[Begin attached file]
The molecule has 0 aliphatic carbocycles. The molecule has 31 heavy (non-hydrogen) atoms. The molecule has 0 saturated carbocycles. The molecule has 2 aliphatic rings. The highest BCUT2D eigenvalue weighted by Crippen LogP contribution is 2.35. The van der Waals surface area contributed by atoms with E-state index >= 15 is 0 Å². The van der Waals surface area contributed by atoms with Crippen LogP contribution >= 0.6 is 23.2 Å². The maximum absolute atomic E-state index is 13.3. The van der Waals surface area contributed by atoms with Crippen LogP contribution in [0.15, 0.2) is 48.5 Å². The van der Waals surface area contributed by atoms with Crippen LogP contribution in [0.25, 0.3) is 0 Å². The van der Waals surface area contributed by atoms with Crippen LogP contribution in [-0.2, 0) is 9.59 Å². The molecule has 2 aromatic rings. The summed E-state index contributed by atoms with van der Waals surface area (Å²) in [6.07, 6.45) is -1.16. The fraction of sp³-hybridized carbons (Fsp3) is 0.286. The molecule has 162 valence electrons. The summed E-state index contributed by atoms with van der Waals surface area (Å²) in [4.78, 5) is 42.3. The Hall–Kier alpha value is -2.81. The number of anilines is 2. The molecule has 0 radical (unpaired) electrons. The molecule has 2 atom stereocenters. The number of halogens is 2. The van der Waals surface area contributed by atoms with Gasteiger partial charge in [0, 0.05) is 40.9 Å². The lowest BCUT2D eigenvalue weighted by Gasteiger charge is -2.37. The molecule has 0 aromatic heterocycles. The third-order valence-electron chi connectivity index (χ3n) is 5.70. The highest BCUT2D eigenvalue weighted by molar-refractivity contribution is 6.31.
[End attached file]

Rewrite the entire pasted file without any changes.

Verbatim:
The molecule has 0 aliphatic carbocycles. The molecule has 31 heavy (non-hydrogen) atoms. The molecule has 0 saturated carbocycles. The molecule has 2 aliphatic rings. The highest BCUT2D eigenvalue weighted by Crippen LogP contribution is 2.35. The van der Waals surface area contributed by atoms with E-state index >= 15 is 0 Å². The van der Waals surface area contributed by atoms with Crippen LogP contribution >= 0.6 is 23.2 Å². The maximum absolute atomic E-state index is 13.3. The van der Waals surface area contributed by atoms with Crippen LogP contribution in [0.15, 0.2) is 48.5 Å². The van der Waals surface area contributed by atoms with Crippen LogP contribution in [0.25, 0.3) is 0 Å². The van der Waals surface area contributed by atoms with Crippen LogP contribution in [-0.2, 0) is 9.59 Å². The molecule has 2 aromatic rings. The summed E-state index contributed by atoms with van der Waals surface area (Å²) in [6.07, 6.45) is -1.16. The fraction of sp³-hybridized carbons (Fsp3) is 0.286. The molecule has 162 valence electrons. The summed E-state index contributed by atoms with van der Waals surface area (Å²) in [4.78, 5) is 42.3. The Hall–Kier alpha value is -2.81. The number of anilines is 2. The molecule has 0 radical (unpaired) electrons. The molecule has 2 atom stereocenters. The number of halogens is 2. The van der Waals surface area contributed by atoms with Gasteiger partial charge in [0, 0.05) is 40.9 Å². The lowest BCUT2D eigenvalue weighted by Gasteiger charge is -2.37. The molecule has 0 aromatic heterocycles. The third-order valence-electron chi connectivity index (χ3n) is 5.70. The highest BCUT2D eigenvalue weighted by molar-refractivity contribution is 6.31.